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Subject:Style Guide Help (thanks-and pretty long) From:chasity mcwilliams <chas -at- fcs -dot- uga -dot- edu> To:TECHWR-L <techwr-l -at- lists -dot- raycomm -dot- com> Date:Thu, 29 Jun 2000 12:40:00 -0600
I want to say thank you to all of the people who responded
to my request for help. I was asked by a several people to
post the results of my query back to the list. Before I
do that, I would like to explain my situation a little bit
more. As I said in my previous post, I have never been
trained as a technical writer. I am a complete newbie and
I don't consider myself to be an actual technical writer
(meaning I've never held that title and it would not
occur to me to bill myself as one). I have been placed in a
situation where I am creating many help guides and manuals
as well as handouts or "cheat sheets". Most of these
things are software related. Others are processes for
accomplishing certain tasks with different pieces of
equipment. The reason that I rely so heavily on this list
is there are no writers of any kind in this particular
college (Family and Consumer Sciences at the University of
Georgia). I appreciate having somewhere to go that will
allow me to do this part of my job well. This entire spiel
is to warn everyone out there that I will probably post
many newbie or just plain dumb questions. I want to
apologize for that in advance. I take instruction fairly
well so just tell me if I need to take the question
somewhere else and I will with no hard feelings. That
said, thank you again to everyone who responded to my
request for help. On to the results.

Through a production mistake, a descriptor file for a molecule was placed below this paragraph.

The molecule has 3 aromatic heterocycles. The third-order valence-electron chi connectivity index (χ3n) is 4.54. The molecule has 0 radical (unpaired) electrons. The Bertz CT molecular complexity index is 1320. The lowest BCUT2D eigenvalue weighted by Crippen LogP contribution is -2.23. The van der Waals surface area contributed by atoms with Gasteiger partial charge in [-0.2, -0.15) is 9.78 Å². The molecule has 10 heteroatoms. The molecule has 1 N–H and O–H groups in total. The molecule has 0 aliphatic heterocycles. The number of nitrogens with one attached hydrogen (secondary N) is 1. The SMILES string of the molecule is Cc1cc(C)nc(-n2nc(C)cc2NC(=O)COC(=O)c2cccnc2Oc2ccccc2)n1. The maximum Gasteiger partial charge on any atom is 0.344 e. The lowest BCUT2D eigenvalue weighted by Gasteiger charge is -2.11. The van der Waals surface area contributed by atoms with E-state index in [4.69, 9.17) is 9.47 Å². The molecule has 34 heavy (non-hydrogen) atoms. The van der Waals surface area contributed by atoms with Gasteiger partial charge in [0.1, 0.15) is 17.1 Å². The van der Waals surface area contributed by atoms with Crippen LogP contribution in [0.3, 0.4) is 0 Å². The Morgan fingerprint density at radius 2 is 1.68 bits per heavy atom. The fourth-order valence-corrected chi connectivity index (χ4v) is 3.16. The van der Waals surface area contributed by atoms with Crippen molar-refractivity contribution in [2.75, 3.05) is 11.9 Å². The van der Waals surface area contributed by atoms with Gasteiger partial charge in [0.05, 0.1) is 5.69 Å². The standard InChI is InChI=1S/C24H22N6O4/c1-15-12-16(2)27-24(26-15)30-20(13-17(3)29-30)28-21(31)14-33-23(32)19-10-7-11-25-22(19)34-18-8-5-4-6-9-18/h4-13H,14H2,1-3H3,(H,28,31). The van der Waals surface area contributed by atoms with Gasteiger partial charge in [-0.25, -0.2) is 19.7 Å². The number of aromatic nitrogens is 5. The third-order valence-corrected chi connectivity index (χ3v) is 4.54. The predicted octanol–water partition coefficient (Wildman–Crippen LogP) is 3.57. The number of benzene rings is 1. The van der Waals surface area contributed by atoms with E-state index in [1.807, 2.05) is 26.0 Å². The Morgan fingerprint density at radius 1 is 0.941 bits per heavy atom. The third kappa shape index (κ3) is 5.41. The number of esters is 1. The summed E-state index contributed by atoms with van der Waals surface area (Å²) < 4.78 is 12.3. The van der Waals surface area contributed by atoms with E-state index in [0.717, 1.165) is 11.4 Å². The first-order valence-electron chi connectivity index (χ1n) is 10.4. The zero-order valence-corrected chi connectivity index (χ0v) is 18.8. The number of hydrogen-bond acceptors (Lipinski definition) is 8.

Creating a Style Guide
1. Find out as much as you can about why the guide needs to
be created. That means questioning, reading through
previous documentation, and researching any standards that
are already in place.
2. Define a set of references. This step seemed to be the
most important step to many of you. The top suggestions
for references were.
a.Any Standards that are currently in Place.
b. Read Me First: A Style Guide for the Computer
Industry (Sun Tech Communications)
c. Microsoft Manual of Stule (Microsoft)
d. Handbook of Technical Writing by Brusaw, Alred
Most of the recommendations were that I get both the
Microsoft and Read Me First as compliments to each other.
3. Define the types of documents you will be creating. In
my case it will (mainly) be user help guides to the
specialized and commonly used software on our Lab
Computers. This step includes defining whether or not the
documents are going to be for print or web or both.
4. Work with Other writers to come to a consensus of what
needs to be included and what can be left out. This is
only if you are in a department with other writers or will
be working with a team. This one did not apply in my
case, but I do plan to run the first few drafts past the
technicians just in case they can add anything I forgot.
5. Define Document formatting. Formatting includes: page
sizes, margins, tabs, numbering, bullets, and fonts
(stlyes, types, and sizes).
6. Define Guidelines for screen captures and tables which
a. How the screen captures will be taken.
b. Image resolution and size
c. Caption formatting and placement
7. Define wording. Particularly:
a. Headings (imperative, declarative or gerunds?)
b. Dealing with the passive voice and conditional
c. Define wording for commonly used terms,
conditions, and situations.
8. Set standards for capitalization, punctuation, and
If I left anything out, just let me know. Thanks again for
all of the help. You will hear from me again. That's the
only thing I am absolutely certain about.
"You're not dying, you just can't think of anything
good to do."
chas -at- fcs -dot- uga -dot- edu